If you experience tooth pain when eating sugar, or sensitivity when drinking hot and cold beverages you may need dental fillings. Untreated dental decay does not self resolve itself, it gets worse and can affect the surrounding teeth and your gums. If you are concerned about dental pain and are worrying ‘do dental fillings hurt’ you should not allow your fear to interfere with getting treatment. Let’s have a look at why.
What Are Dental Fillings?
Dental or tooth fillings are performed as part of restorative dentistry when you have a cavity in your mouth. Before you can have dental fillings your dentist needs to remove all the infected material for your tooth, before closing the cavity up with a filling. The filling will restore your tooth’s bite function so you can chew your food with comfort. Tooth fillings can be made from amalgam (silver), tooth coloured resin, porcelain, gold and glass.
If the size of your cavity is too large for a dental filling, your dentist may recommend a dental crown or cap, which will be fitted over your existing tooth, to strengthen and reinforce it.
So, Do Dental Fillings Hurt?
It may very well have been unbearable pain that sent you to the dentist in the first place, in search of help. And for that reason, it is quite understandable if you are very sensitive to pain. What’s important to remember though is the purpose of dental fillings is to remove all active infection that causes pain and restore your tooth. Once your filling is done you should not feel pain anymore.
What To Expect During The Procedure
Before you can have tooth fillings your dentist will take an x-ray of your mouth to see how far the decay goes. If your tooth pulp has become infected, you may need a root canal treatment to save your tooth.
Before your dentist starts working on dental fillings, the gums around the cavity will be injected with a local anaesthetic. This is to ensure you do not feel any pain on a tooth that is already sensitive. You might experience some pressure and be aware of the dentist’s drill cleaning out the decayed matter, but you should not feel pain.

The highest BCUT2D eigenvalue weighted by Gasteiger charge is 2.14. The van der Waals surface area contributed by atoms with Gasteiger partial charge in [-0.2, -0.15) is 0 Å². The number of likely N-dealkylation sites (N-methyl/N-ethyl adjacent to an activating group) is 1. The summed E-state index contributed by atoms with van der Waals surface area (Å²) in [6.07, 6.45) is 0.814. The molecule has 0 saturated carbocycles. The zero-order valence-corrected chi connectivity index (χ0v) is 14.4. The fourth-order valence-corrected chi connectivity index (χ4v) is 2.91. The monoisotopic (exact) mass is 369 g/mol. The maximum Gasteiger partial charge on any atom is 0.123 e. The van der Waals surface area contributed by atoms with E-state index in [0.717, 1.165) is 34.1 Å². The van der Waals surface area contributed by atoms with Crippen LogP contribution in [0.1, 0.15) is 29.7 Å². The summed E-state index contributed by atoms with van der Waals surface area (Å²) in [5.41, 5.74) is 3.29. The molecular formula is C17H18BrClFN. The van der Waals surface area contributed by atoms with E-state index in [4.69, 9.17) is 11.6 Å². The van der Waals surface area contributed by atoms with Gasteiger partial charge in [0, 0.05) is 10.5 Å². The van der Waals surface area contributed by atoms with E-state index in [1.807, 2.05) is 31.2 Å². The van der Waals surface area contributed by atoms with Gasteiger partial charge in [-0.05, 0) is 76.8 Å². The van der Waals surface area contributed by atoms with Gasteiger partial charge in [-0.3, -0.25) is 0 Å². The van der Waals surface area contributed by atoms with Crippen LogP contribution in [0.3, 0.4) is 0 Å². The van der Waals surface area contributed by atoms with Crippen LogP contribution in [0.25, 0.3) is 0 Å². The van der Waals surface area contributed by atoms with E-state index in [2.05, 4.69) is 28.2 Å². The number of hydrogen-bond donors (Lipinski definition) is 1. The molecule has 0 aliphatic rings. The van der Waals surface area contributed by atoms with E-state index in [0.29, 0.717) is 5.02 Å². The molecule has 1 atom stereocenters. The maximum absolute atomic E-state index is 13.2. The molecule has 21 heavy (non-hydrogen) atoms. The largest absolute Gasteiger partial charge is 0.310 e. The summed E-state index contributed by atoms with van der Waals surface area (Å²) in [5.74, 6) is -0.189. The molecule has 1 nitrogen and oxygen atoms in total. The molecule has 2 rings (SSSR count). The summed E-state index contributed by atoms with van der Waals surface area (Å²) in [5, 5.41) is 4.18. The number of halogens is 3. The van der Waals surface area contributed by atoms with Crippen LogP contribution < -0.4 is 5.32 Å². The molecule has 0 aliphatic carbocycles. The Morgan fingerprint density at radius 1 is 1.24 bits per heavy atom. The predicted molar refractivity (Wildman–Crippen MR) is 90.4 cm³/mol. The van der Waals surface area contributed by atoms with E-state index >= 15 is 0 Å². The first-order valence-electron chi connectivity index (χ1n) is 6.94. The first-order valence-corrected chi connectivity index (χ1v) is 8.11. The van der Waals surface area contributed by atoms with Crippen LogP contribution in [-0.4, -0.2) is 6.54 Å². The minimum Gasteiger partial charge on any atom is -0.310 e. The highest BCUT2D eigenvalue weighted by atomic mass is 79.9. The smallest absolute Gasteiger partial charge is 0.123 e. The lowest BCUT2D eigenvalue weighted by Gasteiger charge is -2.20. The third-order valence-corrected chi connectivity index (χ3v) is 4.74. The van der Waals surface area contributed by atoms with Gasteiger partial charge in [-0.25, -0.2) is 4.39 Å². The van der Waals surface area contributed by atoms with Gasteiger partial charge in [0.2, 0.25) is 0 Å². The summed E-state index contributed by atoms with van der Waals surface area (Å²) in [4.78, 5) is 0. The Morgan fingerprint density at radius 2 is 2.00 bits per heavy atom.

Will Tooth Fillings Hurt After The Procedure?
A few hours after your anaesthetic has worn off, the sensation will return to your mouth and you may feel some discomfort. This is more likely to happen if your decay was deep and the nerves were irritated either because of the infection or even because the dentist’s drill got very close to the tooth nerve.
The majority of patients report that any discomfort after dental fillings is mild and manageable with over the counter medication. If you are very concerned about pain you can speak to your dentist ahead of your procedure about stronger pain medication.
It may happen that you experience pain when biting down after your anesthetic has worn off. This could be because your tooth fillings have been built up a bit too high and need to be adjusted to fit your mouth better. Your dentist will tell you to return to the practice for an adjustment if this is the case.
Any new pain or worsening pain should also be reported to your dentist as soon as possible. Sensitivity and discomfort should improve, not get worse in the days following tooth fillings. Any new pain could be a sign of an infection and should be reported to your dentist.
What About Tooth Sensitivity After A Filling?
Sometimes patients report tooth sensitivity for a week or two following their restoration. In general, this will go away on its own after about two weeks but if it gets worse or doesn’t improve you should discuss it with your dentist.
If you have had composite resin tooth fillings, some shrinkage can occur, which can result in a space opening up between the filling and your tooth. This could expose the nerve or allow debris to access the tooth, causing pain or sensitivity. Your dentist will need to adjust or redo your filling if this is the case.
The fear of pain from dental fillings should not interfere with your dental treatment. Dental decay does not improve on its own and an untreated infection can threaten your surrounding teeth, gums and soft tissue, resulting in tooth loss and gum disease over time.
If you have a fear of pain or extreme dental anxiety, you should discuss your options with your dentist, who may recommend you have a general anaesthetic or consider sedation dentistry. While we all want teeth that last a lifetime and may do our best to brush and floss regularly, cavities can occur. Remember that the earlier you seek help, the smaller the cavity will be and the less discomfort and inconvenience you will experience.
If you are worried about “do dental fillings hurt”, please contact us for assistance: (02) 9158 6211.